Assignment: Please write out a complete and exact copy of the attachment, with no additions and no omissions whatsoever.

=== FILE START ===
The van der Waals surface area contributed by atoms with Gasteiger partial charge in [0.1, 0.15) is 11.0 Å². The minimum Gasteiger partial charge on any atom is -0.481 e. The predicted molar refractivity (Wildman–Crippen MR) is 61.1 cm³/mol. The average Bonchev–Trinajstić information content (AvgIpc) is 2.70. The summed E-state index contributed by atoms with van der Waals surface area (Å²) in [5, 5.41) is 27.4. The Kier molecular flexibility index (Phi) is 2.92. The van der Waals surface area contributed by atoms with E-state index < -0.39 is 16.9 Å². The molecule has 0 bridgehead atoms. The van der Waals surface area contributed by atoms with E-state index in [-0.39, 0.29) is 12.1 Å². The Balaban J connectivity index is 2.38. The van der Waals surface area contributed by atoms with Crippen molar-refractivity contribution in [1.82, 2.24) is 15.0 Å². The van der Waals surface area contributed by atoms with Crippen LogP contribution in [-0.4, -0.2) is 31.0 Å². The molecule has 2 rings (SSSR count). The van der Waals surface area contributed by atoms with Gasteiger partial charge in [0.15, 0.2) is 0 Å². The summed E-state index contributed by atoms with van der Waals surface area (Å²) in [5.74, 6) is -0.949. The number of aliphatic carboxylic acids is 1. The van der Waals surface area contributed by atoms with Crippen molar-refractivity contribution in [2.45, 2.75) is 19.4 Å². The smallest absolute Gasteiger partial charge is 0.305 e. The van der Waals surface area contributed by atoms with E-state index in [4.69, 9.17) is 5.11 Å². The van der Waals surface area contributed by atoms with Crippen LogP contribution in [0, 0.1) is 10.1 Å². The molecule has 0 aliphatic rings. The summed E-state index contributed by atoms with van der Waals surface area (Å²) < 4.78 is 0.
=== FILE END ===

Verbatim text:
The van der Waals surface area contributed by atoms with Gasteiger partial charge in [0.1, 0.15) is 11.0 Å². The minimum Gasteiger partial charge on any atom is -0.481 e. The predicted molar refractivity (Wildman–Crippen MR) is 61.1 cm³/mol. The average Bonchev–Trinajstić information content (AvgIpc) is 2.70. The summed E-state index contributed by atoms with van der Waals surface area (Å²) in [5, 5.41) is 27.4. The Kier molecular flexibility index (Phi) is 2.92. The van der Waals surface area contributed by atoms with E-state index < -0.39 is 16.9 Å². The molecule has 0 bridgehead atoms. The van der Waals surface area contributed by atoms with E-state index in [-0.39, 0.29) is 12.1 Å². The Balaban J connectivity index is 2.38. The van der Waals surface area contributed by atoms with Crippen molar-refractivity contribution in [1.82, 2.24) is 15.0 Å². The van der Waals surface area contributed by atoms with Crippen LogP contribution in [-0.4, -0.2) is 31.0 Å². The molecule has 2 rings (SSSR count). The van der Waals surface area contributed by atoms with Gasteiger partial charge in [0.15, 0.2) is 0 Å². The summed E-state index contributed by atoms with van der Waals surface area (Å²) in [5.74, 6) is -0.949. The number of aliphatic carboxylic acids is 1. The van der Waals surface area contributed by atoms with Crippen molar-refractivity contribution in [2.45, 2.75) is 19.4 Å². The smallest absolute Gasteiger partial charge is 0.305 e. The van der Waals surface area contributed by atoms with E-state index in [4.69, 9.17) is 5.11 Å². The van der Waals surface area contributed by atoms with Crippen LogP contribution in [0, 0.1) is 10.1 Å². The molecule has 0 aliphatic rings. The summed E-state index contributed by atoms with van der Waals surface area (Å²) < 4.78 is 0.